A training called Stop the Bleed helps civilians learn basic response techniques to help handle emergency hemorrhages. Here's how one instructor is bringing it to the suburbs.

  • Ryan Klavohn, left, an Edward Hospital emergency medical services coordinator and Bolingbrook firefighter/paramedic helps Katy Brennen, an emergency medical technician and health officer with Marmion Academy and Samantha Matuszewski, a certified athletic trainer with Illinois Math and Science Academy, learn techniques Friday during a Stop the Bleed training in Aurora designed to teach skills for community responders to begin treating life-threatening hemorrhages.

      Ryan Klavohn, left, an Edward Hospital emergency medical services coordinator and Bolingbrook firefighter/paramedic helps Katy Brennen, an emergency medical technician and health officer with Marmion Academy and Samantha Matuszewski, a certified athletic trainer with Illinois Math and Science Academy, learn techniques Friday during a Stop the Bleed training in Aurora designed to teach skills for community responders to begin treating life-threatening hemorrhages. Bev Horne | Staff Photographer

  • Rachel Naleway, an administrator at West Aurora High School, ties a tourniquet on Jackie Lowy, a certified school nurse at West Aurora High School, during a Stop the Bleed training Friday at Herget Middle School in West Aurora Unit District 129 that intends to help more people in the public know how to step in when someone is experiencing a hemorrhage.

      Rachel Naleway, an administrator at West Aurora High School, ties a tourniquet on Jackie Lowy, a certified school nurse at West Aurora High School, during a Stop the Bleed training Friday at Herget Middle School in West Aurora Unit District 129 that intends to help more people in the public know how to step in when someone is experiencing a hemorrhage. Bev Horne | Staff Photographer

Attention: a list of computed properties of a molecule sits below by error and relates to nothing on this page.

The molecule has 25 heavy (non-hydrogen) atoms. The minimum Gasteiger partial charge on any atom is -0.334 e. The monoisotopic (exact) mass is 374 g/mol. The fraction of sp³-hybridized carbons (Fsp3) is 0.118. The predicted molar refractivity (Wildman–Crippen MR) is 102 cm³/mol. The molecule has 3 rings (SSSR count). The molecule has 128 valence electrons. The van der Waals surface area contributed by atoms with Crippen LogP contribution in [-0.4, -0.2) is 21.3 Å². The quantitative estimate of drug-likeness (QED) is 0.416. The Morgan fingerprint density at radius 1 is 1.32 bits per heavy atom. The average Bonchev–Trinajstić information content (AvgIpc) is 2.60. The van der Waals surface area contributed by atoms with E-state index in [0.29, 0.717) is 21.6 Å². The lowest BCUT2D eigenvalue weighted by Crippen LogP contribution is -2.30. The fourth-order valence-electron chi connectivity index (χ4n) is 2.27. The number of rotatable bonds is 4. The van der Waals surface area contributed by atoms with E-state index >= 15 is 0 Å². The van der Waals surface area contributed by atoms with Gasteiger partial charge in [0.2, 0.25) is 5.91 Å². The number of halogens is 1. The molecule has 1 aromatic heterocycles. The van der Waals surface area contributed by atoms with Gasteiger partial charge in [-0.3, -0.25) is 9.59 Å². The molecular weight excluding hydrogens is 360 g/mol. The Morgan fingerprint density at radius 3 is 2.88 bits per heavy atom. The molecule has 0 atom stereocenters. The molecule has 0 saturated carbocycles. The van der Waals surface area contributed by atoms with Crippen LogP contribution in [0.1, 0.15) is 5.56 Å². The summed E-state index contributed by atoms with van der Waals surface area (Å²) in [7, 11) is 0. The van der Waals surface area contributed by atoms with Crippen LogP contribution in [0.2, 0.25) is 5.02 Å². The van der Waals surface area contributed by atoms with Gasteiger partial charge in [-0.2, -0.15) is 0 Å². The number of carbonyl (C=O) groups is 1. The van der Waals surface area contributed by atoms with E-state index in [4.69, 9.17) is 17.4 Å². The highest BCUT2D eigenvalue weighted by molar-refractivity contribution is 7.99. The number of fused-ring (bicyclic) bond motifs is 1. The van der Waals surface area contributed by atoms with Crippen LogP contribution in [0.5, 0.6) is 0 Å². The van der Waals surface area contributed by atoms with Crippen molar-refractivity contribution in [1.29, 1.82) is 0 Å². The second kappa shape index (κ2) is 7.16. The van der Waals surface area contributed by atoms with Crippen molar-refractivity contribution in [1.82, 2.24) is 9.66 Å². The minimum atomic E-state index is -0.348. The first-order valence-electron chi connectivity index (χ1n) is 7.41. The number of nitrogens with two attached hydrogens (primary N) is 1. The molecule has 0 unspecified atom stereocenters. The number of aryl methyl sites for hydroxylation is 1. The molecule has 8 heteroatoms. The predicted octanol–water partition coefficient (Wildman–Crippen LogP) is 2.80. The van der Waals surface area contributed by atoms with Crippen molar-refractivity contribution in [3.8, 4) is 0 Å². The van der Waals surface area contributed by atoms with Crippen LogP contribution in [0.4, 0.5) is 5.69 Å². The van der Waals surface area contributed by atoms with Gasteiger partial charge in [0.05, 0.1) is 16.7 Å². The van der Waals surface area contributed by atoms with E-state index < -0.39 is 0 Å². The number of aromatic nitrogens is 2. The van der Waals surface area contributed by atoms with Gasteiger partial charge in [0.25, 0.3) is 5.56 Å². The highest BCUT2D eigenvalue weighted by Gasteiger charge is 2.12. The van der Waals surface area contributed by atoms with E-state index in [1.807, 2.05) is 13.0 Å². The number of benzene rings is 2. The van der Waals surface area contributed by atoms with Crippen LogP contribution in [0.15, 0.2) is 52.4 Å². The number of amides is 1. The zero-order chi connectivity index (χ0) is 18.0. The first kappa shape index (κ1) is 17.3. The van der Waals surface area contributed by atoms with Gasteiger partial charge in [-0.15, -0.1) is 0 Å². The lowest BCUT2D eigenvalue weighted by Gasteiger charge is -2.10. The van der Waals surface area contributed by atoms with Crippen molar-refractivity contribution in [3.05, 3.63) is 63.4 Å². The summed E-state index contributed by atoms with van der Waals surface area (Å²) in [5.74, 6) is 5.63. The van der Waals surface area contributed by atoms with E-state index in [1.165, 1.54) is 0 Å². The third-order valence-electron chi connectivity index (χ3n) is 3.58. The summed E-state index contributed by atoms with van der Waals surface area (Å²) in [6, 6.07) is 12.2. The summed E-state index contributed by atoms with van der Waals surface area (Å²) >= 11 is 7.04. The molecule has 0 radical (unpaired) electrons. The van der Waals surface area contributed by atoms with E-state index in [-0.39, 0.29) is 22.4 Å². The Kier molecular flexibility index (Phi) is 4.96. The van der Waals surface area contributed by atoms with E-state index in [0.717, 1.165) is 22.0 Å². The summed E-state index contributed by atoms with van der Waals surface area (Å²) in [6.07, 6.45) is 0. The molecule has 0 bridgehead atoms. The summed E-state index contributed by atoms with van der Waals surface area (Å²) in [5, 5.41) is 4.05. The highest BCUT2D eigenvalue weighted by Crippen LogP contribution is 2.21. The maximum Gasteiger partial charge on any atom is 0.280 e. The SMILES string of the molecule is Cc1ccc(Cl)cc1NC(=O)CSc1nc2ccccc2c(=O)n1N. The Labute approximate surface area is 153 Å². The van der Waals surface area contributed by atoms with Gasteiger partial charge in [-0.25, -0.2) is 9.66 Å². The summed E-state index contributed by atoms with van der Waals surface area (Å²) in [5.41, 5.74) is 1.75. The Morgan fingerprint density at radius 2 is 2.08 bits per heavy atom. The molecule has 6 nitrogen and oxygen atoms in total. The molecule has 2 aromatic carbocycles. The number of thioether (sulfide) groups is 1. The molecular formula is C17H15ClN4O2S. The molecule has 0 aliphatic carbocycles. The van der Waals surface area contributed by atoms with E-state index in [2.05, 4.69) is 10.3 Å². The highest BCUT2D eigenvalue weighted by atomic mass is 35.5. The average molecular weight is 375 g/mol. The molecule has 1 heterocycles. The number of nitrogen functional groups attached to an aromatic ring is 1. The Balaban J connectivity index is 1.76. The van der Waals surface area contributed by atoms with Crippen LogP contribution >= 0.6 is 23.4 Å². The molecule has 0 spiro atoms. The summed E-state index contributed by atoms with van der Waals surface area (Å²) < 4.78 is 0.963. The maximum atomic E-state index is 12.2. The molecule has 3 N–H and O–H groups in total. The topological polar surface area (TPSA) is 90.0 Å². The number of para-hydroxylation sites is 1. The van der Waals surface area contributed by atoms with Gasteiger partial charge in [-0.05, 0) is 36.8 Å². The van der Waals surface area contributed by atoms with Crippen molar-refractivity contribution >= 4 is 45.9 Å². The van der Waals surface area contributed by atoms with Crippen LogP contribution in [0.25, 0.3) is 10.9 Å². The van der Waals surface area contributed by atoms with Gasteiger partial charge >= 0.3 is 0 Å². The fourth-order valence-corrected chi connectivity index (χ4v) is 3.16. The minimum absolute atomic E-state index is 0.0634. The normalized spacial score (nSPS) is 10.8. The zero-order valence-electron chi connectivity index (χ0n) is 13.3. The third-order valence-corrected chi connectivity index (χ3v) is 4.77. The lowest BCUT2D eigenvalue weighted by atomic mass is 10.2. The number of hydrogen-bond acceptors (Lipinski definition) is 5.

• Jennifer Rusz, nurse coordinator at Advocate Good Samaritan Hospital, shows how to tie a tourniquet Friday during a training session called Stop the Bleed on Friday at Herget Middle School in Aurora.

      Jennifer Rusz, nurse coordinator at Advocate Good Samaritan Hospital, shows how to tie a tourniquet Friday during a training session called Stop the Bleed on Friday at Herget Middle School in Aurora. Bev Horne | Staff Photographer

 
 

One suburban emergency medical services expert is getting involved in a nationwide campaign to prepare the public to respond when someone is experiencing sudden and problematic bleeding.

By leading a free training program called Stop the Bleed, Ryan Klavohn is teaching school personnel how to assist should a bleeding issue arise -- be it in a mass shooting, a car crash, a power tools mishap or any other medical emergency.

Klavohn, emergency medical services coordinator for Edward Hospital in Naperville and a firefighter/paramedic in Bolingbrook, taught one such training session Friday in West Aurora Unit District 129.

During the class, personnel from several Aurora schools learned how to use a tourniquet, pack a wound with gauze, apply direct pressure or use any other means necessary to assist if they ever encounter someone who is bleeding uncontrollably.

"When a person is experiencing a life-threatening hemorrhage, seconds matter," Klavohn said. "We are training and empowering the public ... to deploy these skills to save lives."

Klavohn is one of nearly 38,000 instructors in the Stop the Bleed program nationwide. The program started after the 2012 school shooting in Sandy Hook, Connecticut to give civilians basic bleeding control skills so they can help until paramedics arrive. It's now run as an initiative of the American College of Surgeons and the Hartford Consensus.

Local trainings have been provided in cooperation with the Edward Hospital Emergency Medical Services system, the Edward Hospital trauma department, the Naperville and Aurora fire departments and others.

"We are always looking for other avenues to host these classes," Klavohn said, "in schools or (for the) general public alike."

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